Keeping an “eye” on the structure and role of visual cycle proteins
Opsins are ocular proteins in photoreceptors that transform light energy to initiate signals for vision. Each opsin contains an 11-cis-retinal chromophore which is converted into all-trans-retinal when activated by a photon. The all-trans-retinal must be recycled back into its 11-cis form before it can accept another signal. This recycling process is known as the visual cycle, of which there are two: classic and intraretinal.
The classic visual cycle takes place in two different types of cells, photoreceptors, which are rod or cone cells, and retinal pigment epithelium (RPE) cells. The all-trans-retinal from the photoreceptor’s opsin is transferred to the RPE cells where it undergoes several chemical reactions until it is converted to 11-cis-retinal and returned to the photoreceptor. In the recently uncovered intraretinal visual cycle, only cone photoreceptors are involved, along with Müller glial cells. Instead of being converted back to the 11-cis-retinal form in Müller cells, it is returned as 11-cis-retinol to cone photoreceptors, which convert it to 11-cis-retinal with a dehydrogenase enzyme.
A well-studied protein of the classic visual cycle is RPE65, which is bound to endoplasmic reticulum in the retinal pigment epithelium. Studies have shown that RPE65 catalyzes the hydrolysis of all-trans-retinyl ester as well as the isomerization of all-trans-retinol to 11-cis-retinol. Mutations in this enzyme are linked to many retinal diseases.
Another important protein is interphotoreceptor retinoid binding protein (IRBP). IRBP protects all-trans– and 11-cis-retinol from photodegradation. It also plays a role in retinoid exchange between rods and RPE as a carrier protein. Recent studies have shown that IRBP may function in the intraretinal cycle as a protective protein for transfer of retinol and retinal between cones and Müller cells.
There are a number of diseases that result from genetic mutations in visual cycle proteins. One such disease, and the most common, is retinitis pigmentosa (RP). RP impacts rod photoreceptors first and then cones, so patients first experience vision difficulty in dim light and peripheral vision, and eventually most are unable to read.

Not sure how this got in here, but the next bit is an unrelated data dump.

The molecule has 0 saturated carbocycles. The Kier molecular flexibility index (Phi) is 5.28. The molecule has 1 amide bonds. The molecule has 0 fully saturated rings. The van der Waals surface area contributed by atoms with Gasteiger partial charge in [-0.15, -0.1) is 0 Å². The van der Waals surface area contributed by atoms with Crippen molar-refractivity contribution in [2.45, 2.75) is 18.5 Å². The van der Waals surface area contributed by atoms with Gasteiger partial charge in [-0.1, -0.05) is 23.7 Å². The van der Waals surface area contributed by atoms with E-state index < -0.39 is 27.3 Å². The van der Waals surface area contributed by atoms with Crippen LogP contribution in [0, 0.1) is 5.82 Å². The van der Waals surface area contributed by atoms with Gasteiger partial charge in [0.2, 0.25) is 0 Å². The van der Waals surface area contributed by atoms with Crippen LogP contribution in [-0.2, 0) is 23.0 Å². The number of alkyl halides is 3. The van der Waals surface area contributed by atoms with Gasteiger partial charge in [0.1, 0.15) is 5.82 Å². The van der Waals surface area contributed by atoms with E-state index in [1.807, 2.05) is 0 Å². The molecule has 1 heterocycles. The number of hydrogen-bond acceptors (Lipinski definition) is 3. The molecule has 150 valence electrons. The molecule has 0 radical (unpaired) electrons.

Another genetic retinal disease is Leber’s congenital amaurosis (LCA). Those with LCA have drastically reduced vision at birth, though their retinas appear normal in fundoscopic exams. By adolescence, the retinal arterioles are constricted, and pigment changes occur, making the condition more evident. The cause is unclear, but autosomal recessive mutations in RPE65 are attributed to approximately 6-16% of cases.
Stargardt disease (STGD) is the most common hereditary juvenile macular disease. In contrast with RP, STGD leads to loss of central vision and peripheral vision is retained. It is attributed to various recessive mutations of the ABCA4 gene that leads to an accumulation of all-trans-retinol.
Diabetic retinopathy (DR) is the leading cause of blindness in adults. It is a diabetic complication, which includes visual cycle proteins, that results from damage to retinal capillaries. The capillary damage can lead to proliferative DR and eventually retinal detachment and blindness.
Further research is necessary to discover novel mechanisms and to evaluate effective treatments to successfully treat for various eye disorders from visual cycle proteins. β-cyclodextrins are being tested to enhance photoreceptor survival in LCA or STGD and minocycline as an anti-inflammatory to counteract DR. In 2017, the FDA approved a gene therapy protocol that utilizes injection-based techniques to treat RPE65 conditions such as LCA, and there is research currently being conducted on rAAV vector possibilities to deliver human RPE65 cDNA. Stem cell therapy is also being explored. Researchers have successfully derived functional RPE that can uptake all-trans-retinol and secrete 11-cis-retinal, opening the gate for transplantation research.
Current and future research on the role of visual cycle proteins is important to protect human vision and to prevent blindness.
Rujman Khan, Xin Yee Ooi, Andrew Tsin
Department of Biomedical Sciences, University of Texas Rio Grande Valley School of Medicine, Edinburg, Texas, USA
Visual cycle proteins: Structure, function, and roles in human retinal disease.
Tsin A, Betts-Obregon B, Grigsby J
J Biol Chem. 2018 Aug 24